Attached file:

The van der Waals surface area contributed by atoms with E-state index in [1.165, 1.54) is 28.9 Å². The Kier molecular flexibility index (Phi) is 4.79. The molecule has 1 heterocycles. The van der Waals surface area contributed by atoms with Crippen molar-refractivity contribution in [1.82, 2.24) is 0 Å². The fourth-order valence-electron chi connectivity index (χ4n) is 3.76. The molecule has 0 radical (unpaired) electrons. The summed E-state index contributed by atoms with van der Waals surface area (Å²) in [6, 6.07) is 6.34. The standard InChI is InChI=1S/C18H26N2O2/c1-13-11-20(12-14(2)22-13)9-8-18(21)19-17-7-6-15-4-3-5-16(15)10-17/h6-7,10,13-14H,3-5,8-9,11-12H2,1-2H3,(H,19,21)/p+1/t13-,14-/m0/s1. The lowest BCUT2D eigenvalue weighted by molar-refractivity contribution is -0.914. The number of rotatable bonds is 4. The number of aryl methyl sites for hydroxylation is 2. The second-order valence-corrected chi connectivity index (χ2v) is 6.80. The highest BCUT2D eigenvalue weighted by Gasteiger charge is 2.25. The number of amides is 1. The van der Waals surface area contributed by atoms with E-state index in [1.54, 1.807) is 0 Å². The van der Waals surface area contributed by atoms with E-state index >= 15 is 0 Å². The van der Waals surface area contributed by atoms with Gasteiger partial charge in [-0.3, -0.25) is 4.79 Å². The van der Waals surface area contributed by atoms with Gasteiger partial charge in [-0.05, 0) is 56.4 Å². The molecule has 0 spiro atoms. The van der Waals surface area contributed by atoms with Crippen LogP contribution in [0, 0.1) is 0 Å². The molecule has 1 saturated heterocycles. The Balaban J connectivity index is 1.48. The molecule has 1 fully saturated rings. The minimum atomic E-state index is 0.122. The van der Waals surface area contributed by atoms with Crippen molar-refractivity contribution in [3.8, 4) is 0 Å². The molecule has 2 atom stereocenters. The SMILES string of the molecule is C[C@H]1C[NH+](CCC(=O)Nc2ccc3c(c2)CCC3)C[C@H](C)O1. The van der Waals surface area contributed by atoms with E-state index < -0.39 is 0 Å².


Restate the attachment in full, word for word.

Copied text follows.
The van der Waals surface area contributed by atoms with E-state index in [1.165, 1.54) is 28.9 Å². The Kier molecular flexibility index (Phi) is 4.79. The molecule has 1 heterocycles. The van der Waals surface area contributed by atoms with Crippen molar-refractivity contribution in [1.82, 2.24) is 0 Å². The fourth-order valence-electron chi connectivity index (χ4n) is 3.76. The molecule has 0 radical (unpaired) electrons. The summed E-state index contributed by atoms with van der Waals surface area (Å²) in [6, 6.07) is 6.34. The standard InChI is InChI=1S/C18H26N2O2/c1-13-11-20(12-14(2)22-13)9-8-18(21)19-17-7-6-15-4-3-5-16(15)10-17/h6-7,10,13-14H,3-5,8-9,11-12H2,1-2H3,(H,19,21)/p+1/t13-,14-/m0/s1. The lowest BCUT2D eigenvalue weighted by molar-refractivity contribution is -0.914. The number of rotatable bonds is 4. The number of aryl methyl sites for hydroxylation is 2. The second-order valence-corrected chi connectivity index (χ2v) is 6.80. The highest BCUT2D eigenvalue weighted by Gasteiger charge is 2.25. The number of amides is 1. The van der Waals surface area contributed by atoms with E-state index in [1.54, 1.807) is 0 Å². The van der Waals surface area contributed by atoms with E-state index >= 15 is 0 Å². The van der Waals surface area contributed by atoms with Gasteiger partial charge in [-0.3, -0.25) is 4.79 Å². The van der Waals surface area contributed by atoms with Gasteiger partial charge in [-0.05, 0) is 56.4 Å². The molecule has 0 spiro atoms. The van der Waals surface area contributed by atoms with Crippen LogP contribution in [0, 0.1) is 0 Å². The molecule has 1 saturated heterocycles. The Balaban J connectivity index is 1.48. The molecule has 1 fully saturated rings. The minimum atomic E-state index is 0.122. The van der Waals surface area contributed by atoms with Crippen molar-refractivity contribution in [3.8, 4) is 0 Å². The molecule has 2 atom stereocenters. The SMILES string of the molecule is C[C@H]1C[NH+](CCC(=O)Nc2ccc3c(c2)CCC3)C[C@H](C)O1. The van der Waals surface area contributed by atoms with E-state index < -0.39 is 0 Å².